110Be­fore and After

An un­usual two-storey ex­ten­sion was the only way to ex­tend this barn con­ver­sion on a tricky slop­ing plot, ex­plains ar­chi­tect John Everitt

Homebuilding & Renovating - - CONTENTS -

A ru­ral home on a tricky slop­ing site in the Cotswolds is clev­erly ex­tended to ac­com­mo­date a grow­ing fam­ily

The own­ers of this three bed­room barn con­ver­sion in Winch­combe, near Chel­tenham, needed more space for their grow­ing fam­ily, but with the house sited to­wards the back of a slop­ing plot, there was lit­tle space at the rear of the prop­erty for an ex­ten­sion. The site ben­e­fited from won­der­ful views over the coun­try­side, but small tim­ber win­dows were do­ing lit­tle to cap­ture the vis­tas on of­fer.

Our so­lu­tion was to build to the front of the prop­erty and to dig down to cre­ate a con­tem­po­rary two-storey stone ex­ten­sion. This ap­proach re­sulted in a new lower ground floor en­trance level with an ad­di­tional storey above, which links to the ex­ist­ing ground floor of the

prop­erty. The hill­side was ex­ca­vated to cre­ate the new lower ground floor, and a re­tain­ing wall was built to sta­bilise and un­der­pin the orig­i­nal house. To the sides of the prop­erty, we added gabions full of Cotswold stone to fur­ther sta­bilise the neigh­bour­ing plots.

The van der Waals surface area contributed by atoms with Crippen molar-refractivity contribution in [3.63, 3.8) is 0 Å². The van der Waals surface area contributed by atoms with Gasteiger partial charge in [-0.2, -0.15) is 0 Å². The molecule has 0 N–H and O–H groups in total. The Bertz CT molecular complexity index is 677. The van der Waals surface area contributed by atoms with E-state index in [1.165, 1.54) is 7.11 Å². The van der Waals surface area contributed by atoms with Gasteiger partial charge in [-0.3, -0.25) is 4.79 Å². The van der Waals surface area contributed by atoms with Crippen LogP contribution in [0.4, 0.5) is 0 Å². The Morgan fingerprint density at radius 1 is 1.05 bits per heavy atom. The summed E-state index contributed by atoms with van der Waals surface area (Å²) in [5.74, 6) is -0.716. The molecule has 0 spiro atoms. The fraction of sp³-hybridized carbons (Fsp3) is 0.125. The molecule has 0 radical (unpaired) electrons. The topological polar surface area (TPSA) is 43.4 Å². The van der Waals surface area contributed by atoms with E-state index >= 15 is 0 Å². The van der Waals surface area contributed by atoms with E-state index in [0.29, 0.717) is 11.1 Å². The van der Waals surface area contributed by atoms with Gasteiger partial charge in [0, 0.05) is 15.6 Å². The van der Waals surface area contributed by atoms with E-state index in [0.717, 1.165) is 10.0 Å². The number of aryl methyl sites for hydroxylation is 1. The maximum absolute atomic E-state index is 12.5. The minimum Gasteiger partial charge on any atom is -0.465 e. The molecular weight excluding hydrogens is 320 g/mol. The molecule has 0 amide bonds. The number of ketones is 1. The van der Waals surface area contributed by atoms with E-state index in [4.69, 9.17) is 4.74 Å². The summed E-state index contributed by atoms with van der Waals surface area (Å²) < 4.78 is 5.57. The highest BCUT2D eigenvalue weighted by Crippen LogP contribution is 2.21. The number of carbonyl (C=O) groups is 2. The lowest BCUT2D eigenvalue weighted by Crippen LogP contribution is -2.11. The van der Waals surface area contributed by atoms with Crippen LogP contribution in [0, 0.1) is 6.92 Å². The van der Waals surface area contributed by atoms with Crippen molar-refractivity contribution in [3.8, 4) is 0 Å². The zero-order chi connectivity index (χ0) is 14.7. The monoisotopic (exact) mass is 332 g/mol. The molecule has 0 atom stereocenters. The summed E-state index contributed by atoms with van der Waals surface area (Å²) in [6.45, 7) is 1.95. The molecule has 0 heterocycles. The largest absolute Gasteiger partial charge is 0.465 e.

The lower ground floor of the new ex­ten­sion houses a fifth bed­room – which dou­bles up as a study, de­pend­ing on the fam­ily’s needs – as well as a shower room, util­ity and en­trance hall with built-in stor­age. We re­con­fig­ured the home and re­placed the ex­ist­ing kitchen with a new master bed­room suite. The first floor of the ex­ten­sion – which sits at the same level as the ground floor of the ex­ist­ing house – has cre­ated space for an open plan kitchen diner,

wrapped in glass, to give panoramic views across the Cotswolds. To the front of the kitchen is an ex­ter­nal ter­race, which wraps around the house to catch the evening sun and pro­vide the fam­ily with out­door en­ter­tain­ment space.

The barn con­ver­sion has an un­usual mansard roof. So we con­nected the ex­ten­sion to the ex­ist­ing build­ing via a glass hall­way, which fits neatly un­der the eaves of the orig­i­nal roof. For a bud­get of £200,000, the prop­erty now has a classic yet con­tem­po­rary feel, com­bin­ing mod­ern glaz­ing with lo­cally sourced Cotswold stone to the ex­te­rior. In­ter­nally, the project has pro­vided the fam­ily with the space they re­quired with­out hav­ing to move from their beau­ti­ful site.

A bold two-storey ex­ten­sion, built from Cotswold stone, has cre­ated space for two ex­tra bed­rooms, an open plan liv­ing area and an out­side ter­race. The glass bal­cony was sup­plied by CN Glass, with the glazed link be­tween the old and new spa­ces cre­ated by Lox­wood.

Pho­tog­ra­phy c/o Coombes Everitt (ce-ar­chi­tects.co.uk)

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